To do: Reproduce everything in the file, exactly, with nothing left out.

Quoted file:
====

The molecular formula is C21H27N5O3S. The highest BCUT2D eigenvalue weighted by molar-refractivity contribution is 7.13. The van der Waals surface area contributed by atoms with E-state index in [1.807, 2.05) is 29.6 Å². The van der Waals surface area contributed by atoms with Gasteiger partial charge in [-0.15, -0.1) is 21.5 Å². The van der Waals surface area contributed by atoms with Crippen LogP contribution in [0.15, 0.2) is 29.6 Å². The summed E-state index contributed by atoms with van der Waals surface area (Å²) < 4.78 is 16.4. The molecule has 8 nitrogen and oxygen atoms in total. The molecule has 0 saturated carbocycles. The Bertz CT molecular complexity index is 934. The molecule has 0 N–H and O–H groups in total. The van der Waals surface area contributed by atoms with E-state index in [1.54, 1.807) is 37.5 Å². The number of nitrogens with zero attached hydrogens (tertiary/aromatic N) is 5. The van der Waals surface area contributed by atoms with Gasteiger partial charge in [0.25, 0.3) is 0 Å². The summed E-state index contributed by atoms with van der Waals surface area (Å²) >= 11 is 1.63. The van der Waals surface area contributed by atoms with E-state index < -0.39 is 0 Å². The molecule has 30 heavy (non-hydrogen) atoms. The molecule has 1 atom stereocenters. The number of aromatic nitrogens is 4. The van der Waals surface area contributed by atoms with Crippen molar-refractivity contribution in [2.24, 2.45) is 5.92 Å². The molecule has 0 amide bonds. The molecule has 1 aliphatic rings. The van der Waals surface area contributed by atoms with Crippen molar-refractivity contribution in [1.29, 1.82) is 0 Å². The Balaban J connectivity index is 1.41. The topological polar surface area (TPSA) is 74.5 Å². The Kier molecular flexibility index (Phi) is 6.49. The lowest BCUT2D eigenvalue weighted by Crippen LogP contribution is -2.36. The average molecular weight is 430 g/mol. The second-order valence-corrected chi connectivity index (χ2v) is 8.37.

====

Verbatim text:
The molecular formula is C21H27N5O3S. The highest BCUT2D eigenvalue weighted by molar-refractivity contribution is 7.13. The van der Waals surface area contributed by atoms with E-state index in [1.807, 2.05) is 29.6 Å². The van der Waals surface area contributed by atoms with Gasteiger partial charge in [-0.15, -0.1) is 21.5 Å². The van der Waals surface area contributed by atoms with Crippen LogP contribution in [0.15, 0.2) is 29.6 Å². The summed E-state index contributed by atoms with van der Waals surface area (Å²) < 4.78 is 16.4. The molecule has 8 nitrogen and oxygen atoms in total. The molecule has 0 saturated carbocycles. The Bertz CT molecular complexity index is 934. The molecule has 0 N–H and O–H groups in total. The van der Waals surface area contributed by atoms with E-state index in [1.54, 1.807) is 37.5 Å². The number of nitrogens with zero attached hydrogens (tertiary/aromatic N) is 5. The van der Waals surface area contributed by atoms with Gasteiger partial charge in [0.25, 0.3) is 0 Å². The summed E-state index contributed by atoms with van der Waals surface area (Å²) >= 11 is 1.63. The van der Waals surface area contributed by atoms with E-state index < -0.39 is 0 Å². The molecule has 30 heavy (non-hydrogen) atoms. The molecule has 1 atom stereocenters. The number of aromatic nitrogens is 4. The van der Waals surface area contributed by atoms with Crippen molar-refractivity contribution in [2.24, 2.45) is 5.92 Å². The molecule has 0 amide bonds. The molecule has 1 aliphatic rings. The van der Waals surface area contributed by atoms with Crippen molar-refractivity contribution in [1.29, 1.82) is 0 Å². The Balaban J connectivity index is 1.41. The topological polar surface area (TPSA) is 74.5 Å². The Kier molecular flexibility index (Phi) is 6.49. The lowest BCUT2D eigenvalue weighted by Crippen LogP contribution is -2.36. The average molecular weight is 430 g/mol. The second-order valence-corrected chi connectivity index (χ2v) is 8.37.